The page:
The latest statistics relating to Android Versions show a familiar pattern. The latest version Nougat still has an insignificant share while the largest pie slice belongs not to the previous version (Marshmallow) but to the one before that. Also significant is the fact that Froyo has dropped off the chart.
If this chart gives you a strong sense of deja vu then compare the chart last January which looks remarkably similar, with the then latest version (Marshmallow) having a smaller share than Froyo.
Back then I asked:
Should the fact that Marshmallow only has a 0.7% share of the pie be a cause for concern? After all new Android versions traditionally make a slow start. Almost a year ago we reported on the fact that four months after launch Lollipop only had a 1.6% share and looking back to February 2014 the news was that Since its launch over three months ago KitKat hasn't made much of an impact. It has now overtaken Froyo is terms of the number of devices using it - but only by half a percent.
Now it is Nougat that is the newcomer and seems not to have traction - which is largely to do with the fact that we are still waiting for the new hardware that demands, or even supports it. And if history is anything to go on this is no reason for concern and it will be dominant in early 2019.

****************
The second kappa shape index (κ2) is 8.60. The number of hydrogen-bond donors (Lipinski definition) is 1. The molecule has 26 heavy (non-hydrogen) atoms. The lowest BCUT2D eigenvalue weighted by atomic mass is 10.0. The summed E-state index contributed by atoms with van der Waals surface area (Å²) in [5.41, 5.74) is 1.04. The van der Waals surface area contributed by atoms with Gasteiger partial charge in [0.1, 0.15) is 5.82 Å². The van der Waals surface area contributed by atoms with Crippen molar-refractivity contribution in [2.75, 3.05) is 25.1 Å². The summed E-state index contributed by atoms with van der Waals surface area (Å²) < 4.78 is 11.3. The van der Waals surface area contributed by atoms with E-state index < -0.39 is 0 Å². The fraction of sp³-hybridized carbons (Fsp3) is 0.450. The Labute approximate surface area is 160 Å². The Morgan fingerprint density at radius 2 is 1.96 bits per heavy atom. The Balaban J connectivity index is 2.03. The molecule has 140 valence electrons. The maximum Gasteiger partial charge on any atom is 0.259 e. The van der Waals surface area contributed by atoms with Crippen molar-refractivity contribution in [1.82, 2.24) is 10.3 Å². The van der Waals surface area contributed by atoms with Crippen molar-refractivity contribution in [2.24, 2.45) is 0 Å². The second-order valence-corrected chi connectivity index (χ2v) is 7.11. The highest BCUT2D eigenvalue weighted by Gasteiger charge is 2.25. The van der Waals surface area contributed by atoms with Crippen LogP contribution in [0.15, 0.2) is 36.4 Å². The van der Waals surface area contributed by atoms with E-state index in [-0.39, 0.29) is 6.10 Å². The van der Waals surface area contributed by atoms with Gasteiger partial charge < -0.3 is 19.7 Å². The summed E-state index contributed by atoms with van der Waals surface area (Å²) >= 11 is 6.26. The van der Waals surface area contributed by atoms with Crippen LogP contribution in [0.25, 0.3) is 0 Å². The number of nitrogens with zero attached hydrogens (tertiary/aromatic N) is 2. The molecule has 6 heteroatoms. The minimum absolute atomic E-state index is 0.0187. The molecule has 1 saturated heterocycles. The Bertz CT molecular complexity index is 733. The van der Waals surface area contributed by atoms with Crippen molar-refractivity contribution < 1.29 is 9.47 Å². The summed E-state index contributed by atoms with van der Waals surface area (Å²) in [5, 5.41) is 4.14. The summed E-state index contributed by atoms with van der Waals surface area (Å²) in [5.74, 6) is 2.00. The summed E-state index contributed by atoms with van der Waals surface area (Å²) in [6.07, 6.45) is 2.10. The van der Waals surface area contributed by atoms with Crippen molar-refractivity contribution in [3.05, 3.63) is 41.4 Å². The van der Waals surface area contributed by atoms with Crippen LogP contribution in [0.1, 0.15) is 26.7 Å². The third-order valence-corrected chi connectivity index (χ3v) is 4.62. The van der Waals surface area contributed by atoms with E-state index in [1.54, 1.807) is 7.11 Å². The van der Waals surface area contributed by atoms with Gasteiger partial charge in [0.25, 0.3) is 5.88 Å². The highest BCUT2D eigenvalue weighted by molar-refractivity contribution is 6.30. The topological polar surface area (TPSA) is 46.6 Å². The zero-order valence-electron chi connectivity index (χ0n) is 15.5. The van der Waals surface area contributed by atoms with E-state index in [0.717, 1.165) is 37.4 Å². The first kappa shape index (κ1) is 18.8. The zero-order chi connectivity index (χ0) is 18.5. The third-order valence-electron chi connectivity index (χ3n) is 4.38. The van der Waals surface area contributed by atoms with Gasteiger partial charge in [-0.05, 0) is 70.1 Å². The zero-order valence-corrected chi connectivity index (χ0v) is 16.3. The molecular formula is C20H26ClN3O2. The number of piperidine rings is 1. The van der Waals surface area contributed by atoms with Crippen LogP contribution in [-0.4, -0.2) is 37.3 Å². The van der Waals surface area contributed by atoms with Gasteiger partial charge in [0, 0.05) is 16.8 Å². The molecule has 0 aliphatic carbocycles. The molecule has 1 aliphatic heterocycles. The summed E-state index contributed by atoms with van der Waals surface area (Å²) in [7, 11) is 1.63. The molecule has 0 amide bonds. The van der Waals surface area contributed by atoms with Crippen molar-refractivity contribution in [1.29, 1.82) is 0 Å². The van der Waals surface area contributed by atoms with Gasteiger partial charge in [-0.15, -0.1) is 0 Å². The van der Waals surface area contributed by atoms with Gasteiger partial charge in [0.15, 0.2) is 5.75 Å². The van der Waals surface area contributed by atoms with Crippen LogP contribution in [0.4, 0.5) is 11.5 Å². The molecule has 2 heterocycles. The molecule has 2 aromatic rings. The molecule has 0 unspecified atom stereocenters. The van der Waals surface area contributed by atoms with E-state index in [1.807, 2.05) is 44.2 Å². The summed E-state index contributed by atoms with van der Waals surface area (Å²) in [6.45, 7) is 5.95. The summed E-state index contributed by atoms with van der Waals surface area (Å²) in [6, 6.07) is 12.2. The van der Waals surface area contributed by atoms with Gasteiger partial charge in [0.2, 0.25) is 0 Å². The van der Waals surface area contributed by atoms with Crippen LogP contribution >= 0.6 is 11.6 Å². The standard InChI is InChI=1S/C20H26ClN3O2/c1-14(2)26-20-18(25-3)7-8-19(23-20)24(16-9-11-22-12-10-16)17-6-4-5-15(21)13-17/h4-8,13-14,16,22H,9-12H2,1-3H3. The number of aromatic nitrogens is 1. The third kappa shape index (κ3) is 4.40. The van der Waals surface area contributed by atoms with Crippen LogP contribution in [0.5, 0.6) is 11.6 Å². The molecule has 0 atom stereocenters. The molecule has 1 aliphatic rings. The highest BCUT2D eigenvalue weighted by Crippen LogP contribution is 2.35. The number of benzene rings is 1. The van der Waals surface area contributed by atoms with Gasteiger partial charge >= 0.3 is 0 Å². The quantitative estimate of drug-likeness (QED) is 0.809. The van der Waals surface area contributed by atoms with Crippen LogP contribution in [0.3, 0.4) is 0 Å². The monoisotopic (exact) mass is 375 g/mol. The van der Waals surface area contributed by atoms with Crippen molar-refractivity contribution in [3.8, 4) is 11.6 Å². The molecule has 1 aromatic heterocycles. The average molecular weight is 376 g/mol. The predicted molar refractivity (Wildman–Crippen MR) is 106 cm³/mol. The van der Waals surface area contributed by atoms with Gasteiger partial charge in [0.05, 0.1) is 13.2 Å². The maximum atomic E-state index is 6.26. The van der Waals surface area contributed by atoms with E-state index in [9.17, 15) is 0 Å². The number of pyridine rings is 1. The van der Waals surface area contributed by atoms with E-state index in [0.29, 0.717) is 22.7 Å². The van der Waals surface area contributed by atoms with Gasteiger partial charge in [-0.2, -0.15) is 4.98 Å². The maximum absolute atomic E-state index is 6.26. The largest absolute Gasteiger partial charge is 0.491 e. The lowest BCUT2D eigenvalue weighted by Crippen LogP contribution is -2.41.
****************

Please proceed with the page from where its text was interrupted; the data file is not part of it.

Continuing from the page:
So the pattern does seem to repeat as can be appreciated by looking in more detail at the figures:
Nougat has 0.7% share while Lollipop is now on a third of devices with Marshmallow on almost 30%. KitKat's share (now less than a quarter) is shrinking more quickly than Jelly Bean's did. Or to put it another way, Jelly Bean is holding up well with still over 12% share.
Many will be sad to note the absence of Android 2.2, Froyo (Frozen Yoghurt) which was the first of the really popular versions of Android.
As developers how important is it to keep abreast of the latest Android version?
The statistics suggest you are safe to disregard it for around 6-9 months. The other question is how far back do you need to go. Only 2% of "active"devices are still pre-Jelly Bean but on the other hand there are likely to be quite a few loyal Android users clinging to this this generation of device.
Perhaps it is time for Android to adopt a feature freeze and get some of its internals cleaned up and sorted out.
Last year at Google I/O the one of the most interesting announcements was the idea of an instant app. A sort of crossover between a native app and a web app. Now they are almost here with the start of [ ... ]